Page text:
Paging Steve Cook on Egypt's generals

I missed this post on the raids on US NGOs in Egypt earlier this month, on Steve Cook's revamped blog:

So what is going on here?  It is hard to tell exactly what strategy the military is pursuing.  It has long been the case that Egypt has demanded American aid on its terms alone. The military sees its aid not as a function of the generosity of the American taxpayer, but as its own money.  The officers argue—not in so many words—that the aid is a payoff for the peace treaty with Israel.  They also claim that the assistance cements a strategic relationship from which Washington benefits on manifold levels. Yet there is nothing in the Camp David Accords or the Egypt-Israel peace treaty that enjoins Washington to fund the Egyptian armed forces. And while the officers may be on firmer (not firm) ground to argue that Washington benefits from strategic ties with Egypt those benefits have diminished in the decades since these relations were established.

As a result, it seems remarkably shortsighted for the SCAF to provoke the ire of the Obama administration and the Congress whom the officers lobby furiously to ensure their annual aid package.  Then again, maybe it isn’t.  Perhaps the military’s strategy is as simple as snuffing out the demands for democratic change through brute force and the officers have calculated that putting an end to a democratic transition before it even began is worth whatever price they will have to pay in Washington.  Either way, in terms of U.S.-Egypt relations, going after the NGOs represents yet another step in the long goodbye between the two countries.

Some thoughts on this: 

  • The officers may be relying on having allies in the US, notably at CENTCOM and DoD, as well as the usual Congressional lobbyists who will defend them. Congress may huff and puff, but is the US foreign policy establisment really willing to engage with brinksmanship with Egypt over substantial issues? Or does it just want a face-saving out for continuing to engage with what increasingly seems to be a sham democratization process? 
  • The Israel lobby may also back the above, as long as it gets what it wants from Cairo.
  • On the question of military aid to Egypt, it is also a subsidy to the defense industry. It will have strong defenders in Congress and elsewhere.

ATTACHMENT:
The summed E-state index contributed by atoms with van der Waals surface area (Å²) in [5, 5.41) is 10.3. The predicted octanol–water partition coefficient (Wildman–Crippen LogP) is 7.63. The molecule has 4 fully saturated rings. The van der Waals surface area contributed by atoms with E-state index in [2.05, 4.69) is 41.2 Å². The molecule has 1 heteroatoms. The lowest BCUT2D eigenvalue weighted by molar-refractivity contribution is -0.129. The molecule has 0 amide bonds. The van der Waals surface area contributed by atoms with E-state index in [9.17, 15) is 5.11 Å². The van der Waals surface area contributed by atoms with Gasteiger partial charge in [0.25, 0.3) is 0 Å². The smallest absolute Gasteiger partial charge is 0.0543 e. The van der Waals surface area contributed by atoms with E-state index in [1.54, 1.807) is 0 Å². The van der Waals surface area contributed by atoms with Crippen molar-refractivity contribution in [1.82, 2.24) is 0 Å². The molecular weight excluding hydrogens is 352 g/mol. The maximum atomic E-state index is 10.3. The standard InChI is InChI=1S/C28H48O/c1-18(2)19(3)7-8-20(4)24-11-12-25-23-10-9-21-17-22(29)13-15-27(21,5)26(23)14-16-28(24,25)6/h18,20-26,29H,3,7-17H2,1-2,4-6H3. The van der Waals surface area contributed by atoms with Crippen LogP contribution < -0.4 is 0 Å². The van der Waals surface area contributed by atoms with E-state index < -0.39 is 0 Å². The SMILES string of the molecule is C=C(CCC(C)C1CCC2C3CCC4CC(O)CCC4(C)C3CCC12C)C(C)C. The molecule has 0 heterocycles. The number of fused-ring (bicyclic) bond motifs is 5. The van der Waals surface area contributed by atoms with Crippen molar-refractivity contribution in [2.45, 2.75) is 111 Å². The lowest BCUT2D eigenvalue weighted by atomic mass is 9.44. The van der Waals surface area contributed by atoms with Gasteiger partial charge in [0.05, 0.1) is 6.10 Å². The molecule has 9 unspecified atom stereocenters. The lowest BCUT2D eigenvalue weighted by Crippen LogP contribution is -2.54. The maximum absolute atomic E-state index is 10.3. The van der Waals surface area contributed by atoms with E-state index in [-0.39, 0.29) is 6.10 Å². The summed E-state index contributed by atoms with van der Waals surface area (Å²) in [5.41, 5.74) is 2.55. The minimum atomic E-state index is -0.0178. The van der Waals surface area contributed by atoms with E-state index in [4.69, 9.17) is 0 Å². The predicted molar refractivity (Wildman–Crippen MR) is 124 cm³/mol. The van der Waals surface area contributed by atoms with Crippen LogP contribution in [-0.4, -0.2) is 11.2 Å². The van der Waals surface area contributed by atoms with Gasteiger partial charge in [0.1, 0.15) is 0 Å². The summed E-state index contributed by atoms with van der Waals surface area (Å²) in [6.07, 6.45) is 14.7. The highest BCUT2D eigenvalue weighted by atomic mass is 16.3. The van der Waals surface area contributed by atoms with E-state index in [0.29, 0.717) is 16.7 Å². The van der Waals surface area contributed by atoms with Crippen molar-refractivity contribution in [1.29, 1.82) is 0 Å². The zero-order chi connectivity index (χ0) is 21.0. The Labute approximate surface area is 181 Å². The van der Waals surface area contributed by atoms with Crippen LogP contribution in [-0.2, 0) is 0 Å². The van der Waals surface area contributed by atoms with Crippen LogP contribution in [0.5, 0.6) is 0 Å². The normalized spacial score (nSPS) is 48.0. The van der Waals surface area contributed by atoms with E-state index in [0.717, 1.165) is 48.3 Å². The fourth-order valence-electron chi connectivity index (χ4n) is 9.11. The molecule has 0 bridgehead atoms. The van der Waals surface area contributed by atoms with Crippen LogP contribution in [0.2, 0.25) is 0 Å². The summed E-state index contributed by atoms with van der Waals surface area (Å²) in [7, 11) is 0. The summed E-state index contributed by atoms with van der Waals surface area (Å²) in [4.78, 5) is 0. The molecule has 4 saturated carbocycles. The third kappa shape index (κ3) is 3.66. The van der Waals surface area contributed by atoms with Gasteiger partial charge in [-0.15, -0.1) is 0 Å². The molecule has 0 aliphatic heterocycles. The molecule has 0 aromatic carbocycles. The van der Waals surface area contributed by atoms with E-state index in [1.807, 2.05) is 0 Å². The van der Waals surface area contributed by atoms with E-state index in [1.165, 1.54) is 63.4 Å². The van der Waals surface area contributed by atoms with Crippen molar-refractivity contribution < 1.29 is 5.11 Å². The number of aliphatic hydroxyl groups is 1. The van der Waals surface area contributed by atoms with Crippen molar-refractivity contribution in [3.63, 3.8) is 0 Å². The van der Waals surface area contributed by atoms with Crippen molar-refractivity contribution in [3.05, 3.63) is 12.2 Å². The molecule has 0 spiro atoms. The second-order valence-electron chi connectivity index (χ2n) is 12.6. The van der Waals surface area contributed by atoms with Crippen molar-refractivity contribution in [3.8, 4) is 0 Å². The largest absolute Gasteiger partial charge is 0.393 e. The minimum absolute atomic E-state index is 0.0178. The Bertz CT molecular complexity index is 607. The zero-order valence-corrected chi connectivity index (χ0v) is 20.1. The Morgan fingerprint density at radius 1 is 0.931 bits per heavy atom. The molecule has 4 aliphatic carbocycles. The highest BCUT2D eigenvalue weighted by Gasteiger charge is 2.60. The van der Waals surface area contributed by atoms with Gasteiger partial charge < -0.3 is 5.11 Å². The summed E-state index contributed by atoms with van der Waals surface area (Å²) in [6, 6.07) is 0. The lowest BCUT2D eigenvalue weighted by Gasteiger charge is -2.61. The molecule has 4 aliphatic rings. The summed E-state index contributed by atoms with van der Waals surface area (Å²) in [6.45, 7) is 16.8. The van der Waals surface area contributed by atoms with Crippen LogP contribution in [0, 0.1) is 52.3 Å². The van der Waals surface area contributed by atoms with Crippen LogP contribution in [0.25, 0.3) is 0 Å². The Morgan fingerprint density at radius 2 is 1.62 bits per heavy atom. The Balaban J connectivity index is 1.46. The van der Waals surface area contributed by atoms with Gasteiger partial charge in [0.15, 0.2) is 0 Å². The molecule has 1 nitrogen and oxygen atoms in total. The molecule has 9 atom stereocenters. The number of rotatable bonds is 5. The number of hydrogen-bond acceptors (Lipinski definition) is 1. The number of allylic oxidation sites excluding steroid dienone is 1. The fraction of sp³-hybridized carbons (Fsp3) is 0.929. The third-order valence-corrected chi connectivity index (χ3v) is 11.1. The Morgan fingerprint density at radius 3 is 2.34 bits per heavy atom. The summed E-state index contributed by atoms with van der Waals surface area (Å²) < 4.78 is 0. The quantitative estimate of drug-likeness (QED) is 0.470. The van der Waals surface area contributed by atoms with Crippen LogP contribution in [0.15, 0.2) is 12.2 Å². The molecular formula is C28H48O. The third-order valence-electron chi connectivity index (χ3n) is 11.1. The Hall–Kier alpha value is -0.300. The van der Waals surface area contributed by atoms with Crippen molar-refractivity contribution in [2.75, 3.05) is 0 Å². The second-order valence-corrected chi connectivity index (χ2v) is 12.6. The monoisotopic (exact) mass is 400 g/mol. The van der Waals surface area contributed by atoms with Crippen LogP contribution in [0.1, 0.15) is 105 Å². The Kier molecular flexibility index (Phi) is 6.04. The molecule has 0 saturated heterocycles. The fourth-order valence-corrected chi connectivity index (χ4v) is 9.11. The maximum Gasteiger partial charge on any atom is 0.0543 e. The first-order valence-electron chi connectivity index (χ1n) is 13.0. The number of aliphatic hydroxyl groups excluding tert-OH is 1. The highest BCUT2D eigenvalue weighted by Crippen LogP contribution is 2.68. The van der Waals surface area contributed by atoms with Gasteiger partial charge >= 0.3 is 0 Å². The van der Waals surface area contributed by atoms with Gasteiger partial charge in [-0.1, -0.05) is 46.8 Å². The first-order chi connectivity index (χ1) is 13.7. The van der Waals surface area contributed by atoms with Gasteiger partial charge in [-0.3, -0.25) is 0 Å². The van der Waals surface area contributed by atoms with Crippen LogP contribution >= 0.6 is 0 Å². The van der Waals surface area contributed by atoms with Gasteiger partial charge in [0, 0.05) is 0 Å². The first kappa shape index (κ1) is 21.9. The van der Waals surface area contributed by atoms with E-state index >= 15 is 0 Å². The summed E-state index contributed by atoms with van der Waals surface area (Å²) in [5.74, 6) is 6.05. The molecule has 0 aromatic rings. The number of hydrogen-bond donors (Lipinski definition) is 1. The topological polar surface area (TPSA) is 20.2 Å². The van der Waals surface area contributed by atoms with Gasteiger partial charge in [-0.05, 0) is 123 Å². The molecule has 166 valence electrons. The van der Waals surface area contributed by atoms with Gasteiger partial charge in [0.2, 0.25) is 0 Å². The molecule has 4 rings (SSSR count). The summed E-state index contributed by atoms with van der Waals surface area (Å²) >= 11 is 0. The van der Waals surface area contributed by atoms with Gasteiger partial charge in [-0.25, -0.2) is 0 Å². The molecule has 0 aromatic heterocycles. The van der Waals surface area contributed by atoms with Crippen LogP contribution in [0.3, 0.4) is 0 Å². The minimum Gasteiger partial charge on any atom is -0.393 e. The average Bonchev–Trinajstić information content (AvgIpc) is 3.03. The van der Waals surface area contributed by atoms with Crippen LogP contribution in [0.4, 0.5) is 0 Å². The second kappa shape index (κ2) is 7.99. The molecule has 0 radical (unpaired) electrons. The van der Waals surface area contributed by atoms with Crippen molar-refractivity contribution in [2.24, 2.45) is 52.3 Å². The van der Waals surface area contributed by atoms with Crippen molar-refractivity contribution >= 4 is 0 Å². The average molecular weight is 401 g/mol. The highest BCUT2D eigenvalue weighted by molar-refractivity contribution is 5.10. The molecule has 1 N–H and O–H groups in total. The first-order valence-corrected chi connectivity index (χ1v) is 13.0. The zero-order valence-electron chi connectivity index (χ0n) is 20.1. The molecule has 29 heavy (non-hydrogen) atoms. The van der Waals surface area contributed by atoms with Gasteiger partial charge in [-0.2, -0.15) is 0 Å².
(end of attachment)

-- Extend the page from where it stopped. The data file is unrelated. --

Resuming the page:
• The real question may be, will DC simply return to the old relationship that they had under Mubarak if Egypt continues on the downward slope it has gone on human rights? Thus far the US has been pretty quiet, with the transition as an excuse. What happens in a year if we see more of the same? Want to bet that they'll just go back to normal?
  • If the above is to be avoided, then it has to be CONDITIONALITY CONDITIONALITY CONDITIONALITY. And not just for the military aid – for everything. And why not move to that right now?

On another issue Cook recently raised – the possibility of granting SCAF members immunity – I agree that it can be a good idea, as distasteful as it might first seem.

If Egypt’s officers were guaranteed immunity, allowed to keep whatever ill-gotten gains they have, and  assured that civilianization of the political system is not tantamount to destroying the armed forces—a mistake the Turks seem to be making—the chances are better that the military will yield to civilian politicians and a more democratic order.  If the experience of Latin America can be any kind of guide, these guarantees and the traces of the previous authoritarian system that go with them will fade away as democratic practices and processes become institutionalized.

It is hardly perfect, but “democracy with guarantees” provides a potential way for improving the conditions for the emergence of a democratic Egypt.  The immunity issue is no doubt sensitive and upsetting to many Egyptians and I certainly sympathize, but there is a larger project at stake.  It would be unfortunate for the perfect—in this case prosecuting the officers responsible for the deaths of demonstrators—to be the enemy of the good.

But the other side of the bargain has to be that all SCAF members leave active service and go into retirement and that the next president gets to appoint the next heads of the various branches of the armed forces. Tantawi will probably go but in July the next defense minister should not be Sami Enan, who is complicit in all the crimes carried out since February 11 and over whom many questions hang (notably about his relationship with Gamal Mubarak over the last decade). This is the key thing to fight over: civilian control of the armed forces. That might be worth immunity.